You can absolutely make a case for more randomness. For example, random magic items (with balance calibrated without items) is a better paradigm than WBL. But I stats aren't a good place for it. Your spearman can still be a spearman with a +1 Flaming Spear or a +3 Frost Spear or a Thunderspear or a non-magical Spear. But your Wizard (mostly, there are exceptions to various degrees in various editions) can't be a Wizard with an INT of 3.

The game should preserve replay value as much as possible without hurting the experience of any given game.

Knaight
2016-05-17, 03:17 PM
You can absolutely make a case for more randomness. For example, random magic items (with balance calibrated without items) is a better paradigm than WBL. But I stats aren't a good place for it. Your spearman can still be a spearman with a +1 Flaming Spear or a +3 Frost Spear or a Thunderspear or a non-magical Spear. But your Wizard (mostly, there are exceptions to various degrees in various editions) can't be a Wizard with an INT of 3.

The game should preserve replay value as much as possible without hurting the experience of any given game.

This isn't a videogame that needs a random item generator to preserve replay value because the actual content of the game has to be made all at once then distributed. If the GM is playing around with different campaigns having different themes, and the players are making characters which are highly varied in a character sense, and so on and so forth there's plenty of replay value without even introducing all that much mechanical variety, let alone randomness.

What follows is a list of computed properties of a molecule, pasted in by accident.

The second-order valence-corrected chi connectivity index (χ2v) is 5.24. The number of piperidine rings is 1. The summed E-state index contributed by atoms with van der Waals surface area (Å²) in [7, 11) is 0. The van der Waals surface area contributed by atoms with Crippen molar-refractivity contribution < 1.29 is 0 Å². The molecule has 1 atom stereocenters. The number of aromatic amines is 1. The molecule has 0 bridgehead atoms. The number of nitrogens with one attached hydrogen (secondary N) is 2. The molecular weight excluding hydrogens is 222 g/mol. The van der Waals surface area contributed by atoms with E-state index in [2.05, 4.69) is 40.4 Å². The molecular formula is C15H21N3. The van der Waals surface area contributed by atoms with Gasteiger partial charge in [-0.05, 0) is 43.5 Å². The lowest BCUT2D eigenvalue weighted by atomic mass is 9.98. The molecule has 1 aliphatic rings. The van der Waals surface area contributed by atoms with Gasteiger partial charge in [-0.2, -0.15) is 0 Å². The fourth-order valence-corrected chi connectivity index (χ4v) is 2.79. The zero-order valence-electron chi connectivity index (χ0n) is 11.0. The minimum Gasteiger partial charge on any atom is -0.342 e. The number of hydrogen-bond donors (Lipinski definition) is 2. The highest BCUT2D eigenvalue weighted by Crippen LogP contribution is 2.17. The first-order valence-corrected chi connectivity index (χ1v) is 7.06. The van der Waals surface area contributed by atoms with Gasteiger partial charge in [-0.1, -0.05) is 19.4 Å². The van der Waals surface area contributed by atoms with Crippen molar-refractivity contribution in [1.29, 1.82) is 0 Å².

Tanarii
2016-05-17, 04:21 PM
Plenty of people have fun with AD&D despite the fact that THAC0 is bad. Plenty of people have fun with 3e despite the fact that WBL is bad. Plenty of people have fun with 4e despite the fact that skill challenges are bad. Plenty of people have fun with 5e despite the fact that bounded accuracy is bad.Your point kinda fell apart when you tried to claim that WBL, skill challenges, and bounded accuracy are bad. None of those are bad in actual fact. You just don't like them.

Edit: Even THAC0 isn't bad. It's just not generally as easy for most people to use as a bonus to a roll vs increasing ACs. So it's definitely worse than the alternative, but not inherently bad.

Cosi
2016-05-17, 04:54 PM
This isn't a videogame that needs a random item generator to preserve replay value because the actual content of the game has to be made all at once then distributed. If the GM is playing around with different campaigns having different themes, and the players are making characters which are highly varied in a character sense, and so on and so forth there's plenty of replay value without even introducing all that much mechanical variety, let alone randomness.

Is there a better system? WBL is bad for reasons discussed below, giving people the exact items they want could work okay but there are obvious implementation issues. Random items is simple, relatively balanced, and it creates cool stories when you randomly roll something way above your level.


Your point kinda fell apart when you tried to claim that WBL, skill challenges, and bounded accuracy are bad. None of those are bad in actual fact. You just don't like them.

WBL might be the wrong term for the thing I'm referencing (Magic Item Christmas Tree, Ye Olde Magic Marte, maybe something else). The problem with WBL is that it makes magic items a net negative for the gaming experience. If you are expected to have a +3 sword at 10th level either you have it (which doesn't feel like anything, because you have the numbers you are supposed to) or you don't have it (which feels bad, because you can't deal with challenges you're supposed to). That's compounded with issues 3e had with specific numbers, but the underlying system is bad.